test for what makes a story (coiling of a spring)
might also want to review a couple of outside references to the topic of "plot")
"The king died, and then the queen." (From E.M. Forster)The cat sat on the dog's mat. (This is the beginning of a story)
queen was in perfect health only last week, and no doubt she would be
alive today if the King's mind had not been poisoned against her by
Iago." Or even "The king died, and then the Queen died of
grief." This too is the beginning of story and the outline of a
Visual Episodic Set-upAn older man driving a polished, late model Cadillac, with two straw hats on the back rack, one field-battered, the other modest, nothing flashy
1) Where does he wear them?
2) Why two?
3) Why does he display them on the back rack?
4) What do his peers think of the hats? (And what do they say about them when he is not around?
5) How does a man who values simple straw hats come to be driving a Cadillac?
" It's Monarch Day, Edgar. I told you it would come."
What does the character want?
What stands in the way?
What will the character have to do to get what he/she wants?
Can he/she do it?
Does it make sense to bother?
How will the character feel after success or failure?
Setup: A character does something unconventional, and the writer
scampers to figure out why, and the story arises not so much from the
deed as from the character being unleashed from having done it.
Two (or) more very different characters with differing motivations thrown together
What does the other character want that goes against what the protagonist wants? And how hard will the protagonist resist? And what will happen?
"An apocalypse, served up in very small cups." Hortense Callisher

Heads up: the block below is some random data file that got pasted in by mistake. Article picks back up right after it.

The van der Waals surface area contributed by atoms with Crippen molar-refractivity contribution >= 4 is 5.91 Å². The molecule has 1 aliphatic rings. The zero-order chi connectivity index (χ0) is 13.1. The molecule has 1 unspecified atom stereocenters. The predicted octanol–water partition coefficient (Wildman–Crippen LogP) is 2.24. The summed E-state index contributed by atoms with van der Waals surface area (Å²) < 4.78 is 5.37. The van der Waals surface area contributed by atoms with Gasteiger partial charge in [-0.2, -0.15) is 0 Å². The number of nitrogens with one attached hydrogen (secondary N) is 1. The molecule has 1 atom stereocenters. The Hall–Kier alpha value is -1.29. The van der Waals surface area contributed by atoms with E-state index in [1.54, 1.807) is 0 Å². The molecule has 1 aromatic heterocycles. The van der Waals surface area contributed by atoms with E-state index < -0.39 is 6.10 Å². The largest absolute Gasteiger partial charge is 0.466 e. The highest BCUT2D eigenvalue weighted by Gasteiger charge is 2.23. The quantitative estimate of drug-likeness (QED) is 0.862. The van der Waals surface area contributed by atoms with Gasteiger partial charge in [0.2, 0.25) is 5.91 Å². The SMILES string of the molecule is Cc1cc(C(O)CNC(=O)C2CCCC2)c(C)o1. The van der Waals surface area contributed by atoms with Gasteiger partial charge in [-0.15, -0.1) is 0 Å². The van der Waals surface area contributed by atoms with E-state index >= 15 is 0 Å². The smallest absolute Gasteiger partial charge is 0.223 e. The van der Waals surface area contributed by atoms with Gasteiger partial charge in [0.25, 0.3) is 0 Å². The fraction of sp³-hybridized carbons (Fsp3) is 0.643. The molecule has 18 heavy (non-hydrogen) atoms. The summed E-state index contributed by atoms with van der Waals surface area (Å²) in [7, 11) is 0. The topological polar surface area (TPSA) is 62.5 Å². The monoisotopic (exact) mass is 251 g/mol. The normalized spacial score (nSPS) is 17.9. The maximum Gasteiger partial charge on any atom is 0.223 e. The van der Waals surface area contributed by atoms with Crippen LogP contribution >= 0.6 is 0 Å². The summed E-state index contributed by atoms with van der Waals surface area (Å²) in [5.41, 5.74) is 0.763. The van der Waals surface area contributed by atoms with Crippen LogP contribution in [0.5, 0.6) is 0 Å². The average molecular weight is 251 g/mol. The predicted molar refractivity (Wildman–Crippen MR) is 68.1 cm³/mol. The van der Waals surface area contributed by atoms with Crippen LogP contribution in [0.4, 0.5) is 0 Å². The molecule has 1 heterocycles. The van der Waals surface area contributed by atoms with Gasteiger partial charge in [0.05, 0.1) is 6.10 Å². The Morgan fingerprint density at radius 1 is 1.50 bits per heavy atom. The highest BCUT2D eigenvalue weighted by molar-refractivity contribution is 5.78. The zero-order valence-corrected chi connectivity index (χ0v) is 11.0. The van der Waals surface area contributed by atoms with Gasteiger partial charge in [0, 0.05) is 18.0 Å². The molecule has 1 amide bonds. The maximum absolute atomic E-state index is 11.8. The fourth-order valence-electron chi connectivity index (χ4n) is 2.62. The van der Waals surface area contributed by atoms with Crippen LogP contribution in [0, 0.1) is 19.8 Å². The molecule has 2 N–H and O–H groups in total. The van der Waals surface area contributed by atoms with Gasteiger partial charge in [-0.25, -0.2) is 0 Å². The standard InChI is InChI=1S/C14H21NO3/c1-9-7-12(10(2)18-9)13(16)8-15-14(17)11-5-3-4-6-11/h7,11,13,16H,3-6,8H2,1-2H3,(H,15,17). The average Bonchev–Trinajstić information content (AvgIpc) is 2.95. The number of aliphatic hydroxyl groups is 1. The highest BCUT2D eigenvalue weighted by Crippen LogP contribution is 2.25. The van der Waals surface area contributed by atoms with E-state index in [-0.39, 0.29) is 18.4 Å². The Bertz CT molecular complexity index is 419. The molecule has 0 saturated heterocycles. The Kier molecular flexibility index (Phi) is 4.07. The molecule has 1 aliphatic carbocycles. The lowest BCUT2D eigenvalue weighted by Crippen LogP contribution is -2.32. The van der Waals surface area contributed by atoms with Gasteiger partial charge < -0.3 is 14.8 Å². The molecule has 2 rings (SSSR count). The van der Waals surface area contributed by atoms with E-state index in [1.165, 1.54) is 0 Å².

"An axe for the frozen sea within." Kafka
A story always answers the question: what did the character have to overcome in order to become what he/she is at the end?
Greek 3-act story form: Act 1 establishes the conflict. Act 2 complicates it. Act 3 resolves it.
"A question is asked, and a story answers it." Hallie Burnett
story creates a challenge to overcome, then charts the character as
he/she overcomes it - or doesn't. We watch to see what the character
sees and feels as he/she confronts the challenge and how the character
reacts to succeed or fail.
When is a story finished?A story is finished when we can comfortably, if the author insists, survive the night without learnng more about the characters or the situation.
An ending can be a partial resolution without living happily ever after or without a distinct moral lesson being learned (so long as some moral or t\ethical dimensions have been directly or inferentially explored).
- man with cane and balance problem boards a plane early and then, when airborne, makes his way to the center aisle without the cane, and hands in front of him, struggles to balance on two feet and carry on animated conversations
- husband, wife, overweight, son in late 20s returning from Vegas to NY on plane
- woman at concert hall balcony with the sweatered students, wearing evening gown
- security guard with oversized hat that covers an ear, and spit polished shoes
course a story setup doesnt have to be visual. You don't have to see it
on the outside because you are free to open up the inside and see it
Sometimes the inside story reveals more of itself in a carefully observed gesture.
(Try to find inside stories by training yourselves to become keen on gestures and details)
there have to be conflict for there to be a story? Probably yes but the
definition of conflict can be broad and the conflict can be subtle.
Who is where?
What is happening?
What is expected?
What does it look like?
What do the characters look like?
Who comes in? Who goes out at pivotal moments?
How does the situation unfold as the story progresses?
internal thought and monologue
Does the story prove an old truth?
Does it try to discover new truth?
Does it fail to reach any truth at all, but in the failing, send up the characters as they learn to cope in an aimless void?